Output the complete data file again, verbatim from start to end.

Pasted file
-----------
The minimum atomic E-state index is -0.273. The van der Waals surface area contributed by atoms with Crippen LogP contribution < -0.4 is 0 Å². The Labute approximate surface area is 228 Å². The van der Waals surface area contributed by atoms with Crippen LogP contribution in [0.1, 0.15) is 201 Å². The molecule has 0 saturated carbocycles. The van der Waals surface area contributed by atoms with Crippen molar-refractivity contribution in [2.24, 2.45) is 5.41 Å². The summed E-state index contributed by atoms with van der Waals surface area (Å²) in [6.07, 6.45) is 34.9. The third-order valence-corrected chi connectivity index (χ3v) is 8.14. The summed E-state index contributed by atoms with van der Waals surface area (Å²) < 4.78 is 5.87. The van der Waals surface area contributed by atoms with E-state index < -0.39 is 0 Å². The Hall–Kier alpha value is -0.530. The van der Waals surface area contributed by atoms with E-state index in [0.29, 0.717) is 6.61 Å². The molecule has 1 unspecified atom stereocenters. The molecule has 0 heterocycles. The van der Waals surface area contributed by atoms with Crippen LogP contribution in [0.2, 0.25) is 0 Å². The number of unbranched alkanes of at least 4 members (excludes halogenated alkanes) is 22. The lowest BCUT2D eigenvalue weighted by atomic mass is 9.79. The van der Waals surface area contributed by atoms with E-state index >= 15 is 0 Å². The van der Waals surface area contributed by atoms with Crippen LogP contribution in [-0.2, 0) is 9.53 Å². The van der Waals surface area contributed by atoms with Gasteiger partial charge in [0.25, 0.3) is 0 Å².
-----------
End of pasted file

The minimum atomic E-state index is -0.273. The van der Waals surface area contributed by atoms with Crippen LogP contribution < -0.4 is 0 Å². The Labute approximate surface area is 228 Å². The van der Waals surface area contributed by atoms with Crippen LogP contribution in [0.1, 0.15) is 201 Å². The molecule has 0 saturated carbocycles. The van der Waals surface area contributed by atoms with Crippen molar-refractivity contribution in [2.24, 2.45) is 5.41 Å². The summed E-state index contributed by atoms with van der Waals surface area (Å²) in [6.07, 6.45) is 34.9. The third-order valence-corrected chi connectivity index (χ3v) is 8.14. The summed E-state index contributed by atoms with van der Waals surface area (Å²) < 4.78 is 5.87. The van der Waals surface area contributed by atoms with E-state index < -0.39 is 0 Å². The Hall–Kier alpha value is -0.530. The van der Waals surface area contributed by atoms with E-state index in [0.29, 0.717) is 6.61 Å². The molecule has 1 unspecified atom stereocenters. The molecule has 0 heterocycles. The van der Waals surface area contributed by atoms with Crippen LogP contribution in [0.2, 0.25) is 0 Å². The number of unbranched alkanes of at least 4 members (excludes halogenated alkanes) is 22. The lowest BCUT2D eigenvalue weighted by atomic mass is 9.79. The van der Waals surface area contributed by atoms with E-state index >= 15 is 0 Å². The van der Waals surface area contributed by atoms with Crippen LogP contribution in [-0.2, 0) is 9.53 Å². The van der Waals surface area contributed by atoms with Gasteiger partial charge in [0.25, 0.3) is 0 Å².